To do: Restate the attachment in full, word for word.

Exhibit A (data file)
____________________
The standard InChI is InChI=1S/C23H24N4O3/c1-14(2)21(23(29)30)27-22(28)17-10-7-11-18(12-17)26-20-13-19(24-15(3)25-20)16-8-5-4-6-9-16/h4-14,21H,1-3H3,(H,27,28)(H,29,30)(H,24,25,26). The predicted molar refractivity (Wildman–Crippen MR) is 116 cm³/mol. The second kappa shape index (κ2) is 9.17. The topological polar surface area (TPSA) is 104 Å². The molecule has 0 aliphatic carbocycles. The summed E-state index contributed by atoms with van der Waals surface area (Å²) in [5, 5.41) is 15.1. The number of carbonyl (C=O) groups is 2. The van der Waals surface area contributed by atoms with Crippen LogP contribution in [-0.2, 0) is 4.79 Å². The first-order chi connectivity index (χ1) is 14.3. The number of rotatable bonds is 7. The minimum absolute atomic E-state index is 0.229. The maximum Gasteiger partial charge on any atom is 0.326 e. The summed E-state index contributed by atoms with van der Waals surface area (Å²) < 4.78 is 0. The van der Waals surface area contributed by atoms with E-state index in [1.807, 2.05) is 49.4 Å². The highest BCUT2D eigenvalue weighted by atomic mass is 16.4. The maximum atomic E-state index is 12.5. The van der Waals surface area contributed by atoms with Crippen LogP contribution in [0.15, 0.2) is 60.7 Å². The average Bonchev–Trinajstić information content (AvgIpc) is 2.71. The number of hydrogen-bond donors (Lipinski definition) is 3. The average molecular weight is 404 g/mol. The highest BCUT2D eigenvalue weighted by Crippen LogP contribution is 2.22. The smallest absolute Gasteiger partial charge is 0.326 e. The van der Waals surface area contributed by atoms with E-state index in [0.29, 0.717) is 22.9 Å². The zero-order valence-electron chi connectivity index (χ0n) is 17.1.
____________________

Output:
The standard InChI is InChI=1S/C23H24N4O3/c1-14(2)21(23(29)30)27-22(28)17-10-7-11-18(12-17)26-20-13-19(24-15(3)25-20)16-8-5-4-6-9-16/h4-14,21H,1-3H3,(H,27,28)(H,29,30)(H,24,25,26). The predicted molar refractivity (Wildman–Crippen MR) is 116 cm³/mol. The second kappa shape index (κ2) is 9.17. The topological polar surface area (TPSA) is 104 Å². The molecule has 0 aliphatic carbocycles. The summed E-state index contributed by atoms with van der Waals surface area (Å²) in [5, 5.41) is 15.1. The number of carbonyl (C=O) groups is 2. The van der Waals surface area contributed by atoms with Crippen LogP contribution in [-0.2, 0) is 4.79 Å². The first-order chi connectivity index (χ1) is 14.3. The number of rotatable bonds is 7. The minimum absolute atomic E-state index is 0.229. The maximum Gasteiger partial charge on any atom is 0.326 e. The summed E-state index contributed by atoms with van der Waals surface area (Å²) < 4.78 is 0. The van der Waals surface area contributed by atoms with E-state index in [1.807, 2.05) is 49.4 Å². The highest BCUT2D eigenvalue weighted by atomic mass is 16.4. The maximum atomic E-state index is 12.5. The van der Waals surface area contributed by atoms with Crippen LogP contribution in [0.15, 0.2) is 60.7 Å². The average Bonchev–Trinajstić information content (AvgIpc) is 2.71. The number of hydrogen-bond donors (Lipinski definition) is 3. The average molecular weight is 404 g/mol. The highest BCUT2D eigenvalue weighted by Crippen LogP contribution is 2.22. The smallest absolute Gasteiger partial charge is 0.326 e. The van der Waals surface area contributed by atoms with E-state index in [0.29, 0.717) is 22.9 Å². The zero-order valence-electron chi connectivity index (χ0n) is 17.1.